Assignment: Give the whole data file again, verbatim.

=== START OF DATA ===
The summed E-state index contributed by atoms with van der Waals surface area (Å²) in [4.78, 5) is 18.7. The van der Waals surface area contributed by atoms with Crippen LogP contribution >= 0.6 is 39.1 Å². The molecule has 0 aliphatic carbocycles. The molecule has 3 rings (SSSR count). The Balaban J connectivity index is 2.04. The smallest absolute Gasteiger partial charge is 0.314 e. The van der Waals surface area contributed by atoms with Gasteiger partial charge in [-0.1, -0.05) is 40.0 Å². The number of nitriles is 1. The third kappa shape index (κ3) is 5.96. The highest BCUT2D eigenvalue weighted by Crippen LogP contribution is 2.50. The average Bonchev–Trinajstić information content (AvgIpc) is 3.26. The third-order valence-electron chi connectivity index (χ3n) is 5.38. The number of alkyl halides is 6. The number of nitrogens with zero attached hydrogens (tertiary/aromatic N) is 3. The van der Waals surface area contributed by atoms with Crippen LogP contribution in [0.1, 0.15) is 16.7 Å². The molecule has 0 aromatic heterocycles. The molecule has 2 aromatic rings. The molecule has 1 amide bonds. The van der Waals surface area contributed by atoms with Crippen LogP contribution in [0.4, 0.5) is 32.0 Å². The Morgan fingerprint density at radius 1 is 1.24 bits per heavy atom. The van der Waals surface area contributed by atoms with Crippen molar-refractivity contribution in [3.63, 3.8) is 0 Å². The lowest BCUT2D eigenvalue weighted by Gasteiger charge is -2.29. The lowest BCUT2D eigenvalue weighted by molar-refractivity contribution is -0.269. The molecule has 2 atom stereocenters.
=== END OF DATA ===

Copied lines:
The summed E-state index contributed by atoms with van der Waals surface area (Å²) in [4.78, 5) is 18.7. The van der Waals surface area contributed by atoms with Crippen LogP contribution >= 0.6 is 39.1 Å². The molecule has 0 aliphatic carbocycles. The molecule has 3 rings (SSSR count). The Balaban J connectivity index is 2.04. The smallest absolute Gasteiger partial charge is 0.314 e. The van der Waals surface area contributed by atoms with Gasteiger partial charge in [-0.1, -0.05) is 40.0 Å². The number of nitriles is 1. The third kappa shape index (κ3) is 5.96. The highest BCUT2D eigenvalue weighted by Crippen LogP contribution is 2.50. The average Bonchev–Trinajstić information content (AvgIpc) is 3.26. The third-order valence-electron chi connectivity index (χ3n) is 5.38. The number of alkyl halides is 6. The number of nitrogens with zero attached hydrogens (tertiary/aromatic N) is 3. The van der Waals surface area contributed by atoms with Crippen LogP contribution in [0.1, 0.15) is 16.7 Å². The molecule has 0 aromatic heterocycles. The molecule has 2 aromatic rings. The molecule has 1 amide bonds. The van der Waals surface area contributed by atoms with Crippen LogP contribution in [0.4, 0.5) is 32.0 Å². The Morgan fingerprint density at radius 1 is 1.24 bits per heavy atom. The van der Waals surface area contributed by atoms with Crippen molar-refractivity contribution in [3.63, 3.8) is 0 Å². The lowest BCUT2D eigenvalue weighted by Gasteiger charge is -2.29. The lowest BCUT2D eigenvalue weighted by molar-refractivity contribution is -0.269. The molecule has 2 atom stereocenters.